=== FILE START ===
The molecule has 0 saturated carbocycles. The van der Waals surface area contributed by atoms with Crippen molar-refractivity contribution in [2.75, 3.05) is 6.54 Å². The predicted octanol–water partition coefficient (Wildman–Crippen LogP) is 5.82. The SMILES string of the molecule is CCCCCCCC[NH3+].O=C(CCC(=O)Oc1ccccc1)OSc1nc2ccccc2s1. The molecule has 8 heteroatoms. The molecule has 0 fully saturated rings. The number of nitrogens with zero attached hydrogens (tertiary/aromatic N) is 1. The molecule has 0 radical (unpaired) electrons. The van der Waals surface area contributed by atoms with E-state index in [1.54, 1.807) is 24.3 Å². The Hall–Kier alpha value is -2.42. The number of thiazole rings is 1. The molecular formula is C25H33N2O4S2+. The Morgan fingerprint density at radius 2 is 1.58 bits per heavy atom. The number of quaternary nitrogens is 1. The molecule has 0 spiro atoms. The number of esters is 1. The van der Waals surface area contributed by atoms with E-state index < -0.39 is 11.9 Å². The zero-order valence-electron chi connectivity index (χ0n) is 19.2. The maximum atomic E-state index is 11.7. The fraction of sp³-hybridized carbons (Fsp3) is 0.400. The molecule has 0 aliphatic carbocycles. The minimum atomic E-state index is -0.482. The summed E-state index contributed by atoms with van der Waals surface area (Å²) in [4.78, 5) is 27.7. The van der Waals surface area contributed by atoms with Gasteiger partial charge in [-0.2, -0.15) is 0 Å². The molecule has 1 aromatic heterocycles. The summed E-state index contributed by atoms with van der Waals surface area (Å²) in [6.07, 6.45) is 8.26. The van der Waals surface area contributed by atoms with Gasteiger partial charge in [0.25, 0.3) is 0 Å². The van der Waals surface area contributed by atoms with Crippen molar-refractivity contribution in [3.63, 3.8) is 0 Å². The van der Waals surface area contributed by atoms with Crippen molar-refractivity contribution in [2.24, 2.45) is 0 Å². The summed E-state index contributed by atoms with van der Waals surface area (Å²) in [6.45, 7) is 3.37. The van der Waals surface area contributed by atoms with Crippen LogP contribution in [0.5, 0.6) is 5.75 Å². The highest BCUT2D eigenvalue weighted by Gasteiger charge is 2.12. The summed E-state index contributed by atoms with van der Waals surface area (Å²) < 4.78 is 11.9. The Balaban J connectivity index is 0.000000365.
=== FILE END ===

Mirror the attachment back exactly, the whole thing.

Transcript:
The molecule has 0 saturated carbocycles. The van der Waals surface area contributed by atoms with Crippen molar-refractivity contribution in [2.75, 3.05) is 6.54 Å². The predicted octanol–water partition coefficient (Wildman–Crippen LogP) is 5.82. The SMILES string of the molecule is CCCCCCCC[NH3+].O=C(CCC(=O)Oc1ccccc1)OSc1nc2ccccc2s1. The molecule has 8 heteroatoms. The molecule has 0 fully saturated rings. The number of nitrogens with zero attached hydrogens (tertiary/aromatic N) is 1. The molecule has 0 radical (unpaired) electrons. The van der Waals surface area contributed by atoms with E-state index in [1.54, 1.807) is 24.3 Å². The Hall–Kier alpha value is -2.42. The number of thiazole rings is 1. The molecular formula is C25H33N2O4S2+. The Morgan fingerprint density at radius 2 is 1.58 bits per heavy atom. The number of quaternary nitrogens is 1. The molecule has 0 spiro atoms. The number of esters is 1. The van der Waals surface area contributed by atoms with E-state index < -0.39 is 11.9 Å². The zero-order valence-electron chi connectivity index (χ0n) is 19.2. The maximum atomic E-state index is 11.7. The fraction of sp³-hybridized carbons (Fsp3) is 0.400. The molecule has 0 aliphatic carbocycles. The minimum atomic E-state index is -0.482. The summed E-state index contributed by atoms with van der Waals surface area (Å²) in [4.78, 5) is 27.7. The van der Waals surface area contributed by atoms with Gasteiger partial charge in [-0.2, -0.15) is 0 Å². The molecule has 1 aromatic heterocycles. The summed E-state index contributed by atoms with van der Waals surface area (Å²) in [6.07, 6.45) is 8.26. The van der Waals surface area contributed by atoms with Gasteiger partial charge in [0.25, 0.3) is 0 Å². The van der Waals surface area contributed by atoms with Crippen molar-refractivity contribution in [3.63, 3.8) is 0 Å². The van der Waals surface area contributed by atoms with Crippen molar-refractivity contribution in [2.24, 2.45) is 0 Å². The summed E-state index contributed by atoms with van der Waals surface area (Å²) in [6.45, 7) is 3.37. The van der Waals surface area contributed by atoms with Crippen LogP contribution in [0.5, 0.6) is 5.75 Å². The highest BCUT2D eigenvalue weighted by Gasteiger charge is 2.12. The summed E-state index contributed by atoms with van der Waals surface area (Å²) < 4.78 is 11.9. The Balaban J connectivity index is 0.000000365.